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ARS Home » Midwest Area » Ames, Iowa » National Animal Disease Center » Infectious Bacterial Diseases Research » Research » Publications at this Location » Publication #320632

Research Project: IDENTIFICATION OF DISEASE MECHANISMS AND DEVELOPMENT OF IMPROVED DIAGNOSTICS AND VACCINES FOR BRUCELLOSIS IN LIVESTOCK AND WILDLIFE

Location: Infectious Bacterial Diseases Research

Title: Vaccination of elk (Cervus canadensis) with Brucella abortus strain RB51 overexpressing superoxide dismutase and glycosyltransferase genes does not induce adequate protection against experimental brucella abortus challenge

Author
item Nol, Pauline - Animal And Plant Health Inspection Services (APHIS), National Wildlife Center
item Olsen, Steven
item Rhyan, Jack - Animal And Plant Health Inspection Services (APHIS), National Wildlife Center
item Sriranganathan, Nammalwar - Virginia-Maryland Regional College Of Veterinary Medicine (VMRCVM)
item Mccollum, Matthew - Animal And Plant Health Inspection Services (APHIS), National Wildlife Center
item Hennager, Steven - Animal And Plant Health Inspection Service (APHIS)
item Garner, Alana - Colorado State University
item Sprino, Phillip - Colorado Serum Company
item Berrier, Randall - Colorado Serum Company
item Elzer, Philip - Louisiana State University Agcenter
item Boyle, Stephen - Virginia-Maryland Regional College Of Veterinary Medicine (VMRCVM)
item Salman, Mo - Colorado State University

Submitted to: Frontiers in Cellular and Infection Microbiology
Publication Type: Peer Reviewed Journal
Publication Acceptance Date: 1/14/2016
Publication Date: 2/10/2016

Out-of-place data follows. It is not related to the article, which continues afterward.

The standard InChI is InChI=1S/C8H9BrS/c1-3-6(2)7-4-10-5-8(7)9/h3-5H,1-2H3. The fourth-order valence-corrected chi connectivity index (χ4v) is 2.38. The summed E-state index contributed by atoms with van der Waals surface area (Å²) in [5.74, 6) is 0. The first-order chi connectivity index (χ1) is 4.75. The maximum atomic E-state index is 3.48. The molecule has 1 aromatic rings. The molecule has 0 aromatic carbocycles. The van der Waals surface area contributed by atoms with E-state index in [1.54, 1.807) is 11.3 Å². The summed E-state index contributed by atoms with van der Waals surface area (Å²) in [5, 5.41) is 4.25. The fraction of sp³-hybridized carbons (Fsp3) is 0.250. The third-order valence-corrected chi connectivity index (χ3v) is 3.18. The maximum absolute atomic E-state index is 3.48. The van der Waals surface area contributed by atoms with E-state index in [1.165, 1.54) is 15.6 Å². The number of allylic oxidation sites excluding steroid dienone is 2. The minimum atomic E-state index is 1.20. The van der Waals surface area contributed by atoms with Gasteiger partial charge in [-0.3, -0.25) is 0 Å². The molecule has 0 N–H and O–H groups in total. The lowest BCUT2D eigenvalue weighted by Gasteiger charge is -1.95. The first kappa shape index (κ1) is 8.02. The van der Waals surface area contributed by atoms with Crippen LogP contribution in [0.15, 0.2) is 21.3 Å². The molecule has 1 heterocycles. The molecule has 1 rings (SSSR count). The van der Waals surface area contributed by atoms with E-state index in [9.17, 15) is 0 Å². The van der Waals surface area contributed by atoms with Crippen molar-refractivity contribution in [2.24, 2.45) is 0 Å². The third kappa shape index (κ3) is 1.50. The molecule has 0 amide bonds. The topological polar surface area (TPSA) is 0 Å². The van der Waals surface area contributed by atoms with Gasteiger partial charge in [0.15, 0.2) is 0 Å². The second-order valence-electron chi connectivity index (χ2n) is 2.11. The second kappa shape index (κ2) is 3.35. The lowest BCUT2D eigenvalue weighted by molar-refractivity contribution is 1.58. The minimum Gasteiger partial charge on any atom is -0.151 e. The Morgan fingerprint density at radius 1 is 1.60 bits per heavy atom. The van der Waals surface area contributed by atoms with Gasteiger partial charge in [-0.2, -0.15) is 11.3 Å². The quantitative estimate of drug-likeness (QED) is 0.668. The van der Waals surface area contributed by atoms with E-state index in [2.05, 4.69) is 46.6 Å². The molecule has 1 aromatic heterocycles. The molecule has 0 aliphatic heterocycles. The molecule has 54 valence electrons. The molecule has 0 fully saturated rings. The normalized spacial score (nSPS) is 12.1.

Citation: Nol, P., Olsen, S.C., Rhyan, J.C., Sriranganathan, N., McCollum, M.P., Hennager, S.G., Garner, A., Sprino, P.J., Berrier, R.J., Elzer, P., Boyle, S.M., Salman, M.D. 2016. Vaccination of elk (Cervus canadensis) with Brucella abortus strain RB51 overexpressing superoxide dismutase and glycosyltransferase genes does not induce adequate protection against experimental brucella abortus challenge. Frontiers in Cellular and Infection Microbiology. 6:10. doi: 10.3389/fcimb.2016.00010.

Interpretive Summary: Brucella abortus is a disease that causes abortion and associated economic losses in infected cattle herds. The infection of elk with Brucella abortus in areas around Yellowstone National Park pose a risk for infecting cattle and may impair completion of the Brucellosis Eradication Program. A safe and efficacious vaccine is needed for protecting elk against brucellosis. In this study, we evaluated a new recombinant vaccine strain in elk and characterized immunologic responses and protection from experimental challenge. Our data suggests that the new vaccine strain does not significantly increase protection in elk. This data will be of benefit to the National Park Service and the states of Montana, Wyoming, and Idaho in their efforts to resolve the brucellosis problem in elk in the Greater Yellowstone Area. An efficacious vaccine for elk will help prevent transmission of brucellosis to cattle herds and benefit the Brucellosis Eradication Program for cattle.

Technical Abstract: In recent years, elk (Cervus canadensis) have been implicated as the source of Brucella abortus infection for numerous cattle herds in the Greater Yellowstone Area (GYA). In the face of environmental and ecological changes on the landscape, the range of infected elk is expanding. Consequently, the development of effective disease management strategies for wild elk herds is of utmost importance, not only for the prevention of reintroduction of brucellosis to cattle, but also for the overall health of the GYA elk populations. In two studies, we evaluated the efficacy of B. abortus strain RB51 over-expressing superoxide dismutase and glycosytransferase (sRB51+SODc, WboA) for protecting elk from infection and disease caused by B. abortus after experimental infection with a virulent B. abortus strain. Our data indicate that the recombinant vaccine does not protect elk against brucellosis. Further work is needed for development of an effective brucellosis vaccine for use in elk.